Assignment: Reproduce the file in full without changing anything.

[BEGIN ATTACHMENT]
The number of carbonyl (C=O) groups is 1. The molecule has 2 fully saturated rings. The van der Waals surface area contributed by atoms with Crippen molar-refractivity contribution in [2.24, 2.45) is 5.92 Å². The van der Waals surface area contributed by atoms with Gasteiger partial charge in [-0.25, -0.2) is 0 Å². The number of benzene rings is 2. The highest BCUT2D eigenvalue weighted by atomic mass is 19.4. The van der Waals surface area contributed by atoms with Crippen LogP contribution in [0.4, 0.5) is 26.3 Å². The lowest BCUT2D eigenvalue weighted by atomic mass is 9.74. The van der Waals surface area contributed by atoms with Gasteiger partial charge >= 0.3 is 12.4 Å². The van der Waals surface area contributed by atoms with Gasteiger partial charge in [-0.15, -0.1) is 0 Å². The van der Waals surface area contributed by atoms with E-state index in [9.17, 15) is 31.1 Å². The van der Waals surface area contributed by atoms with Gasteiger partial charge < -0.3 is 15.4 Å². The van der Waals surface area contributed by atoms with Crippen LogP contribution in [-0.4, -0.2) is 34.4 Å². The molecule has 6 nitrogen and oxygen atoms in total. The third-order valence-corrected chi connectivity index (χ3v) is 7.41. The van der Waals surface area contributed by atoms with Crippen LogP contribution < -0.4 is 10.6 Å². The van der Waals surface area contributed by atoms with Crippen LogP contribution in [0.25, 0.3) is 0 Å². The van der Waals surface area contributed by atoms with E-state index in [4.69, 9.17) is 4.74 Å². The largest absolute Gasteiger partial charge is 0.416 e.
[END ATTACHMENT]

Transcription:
The number of carbonyl (C=O) groups is 1. The molecule has 2 fully saturated rings. The van der Waals surface area contributed by atoms with Crippen molar-refractivity contribution in [2.24, 2.45) is 5.92 Å². The van der Waals surface area contributed by atoms with Gasteiger partial charge in [-0.25, -0.2) is 0 Å². The number of benzene rings is 2. The highest BCUT2D eigenvalue weighted by atomic mass is 19.4. The van der Waals surface area contributed by atoms with Crippen LogP contribution in [0.4, 0.5) is 26.3 Å². The lowest BCUT2D eigenvalue weighted by atomic mass is 9.74. The van der Waals surface area contributed by atoms with Gasteiger partial charge >= 0.3 is 12.4 Å². The van der Waals surface area contributed by atoms with Gasteiger partial charge in [-0.15, -0.1) is 0 Å². The van der Waals surface area contributed by atoms with E-state index in [9.17, 15) is 31.1 Å². The van der Waals surface area contributed by atoms with Gasteiger partial charge < -0.3 is 15.4 Å². The van der Waals surface area contributed by atoms with Crippen LogP contribution in [-0.4, -0.2) is 34.4 Å². The molecule has 6 nitrogen and oxygen atoms in total. The third-order valence-corrected chi connectivity index (χ3v) is 7.41. The van der Waals surface area contributed by atoms with Crippen LogP contribution < -0.4 is 10.6 Å². The van der Waals surface area contributed by atoms with Crippen LogP contribution in [0.25, 0.3) is 0 Å². The van der Waals surface area contributed by atoms with E-state index in [4.69, 9.17) is 4.74 Å². The largest absolute Gasteiger partial charge is 0.416 e.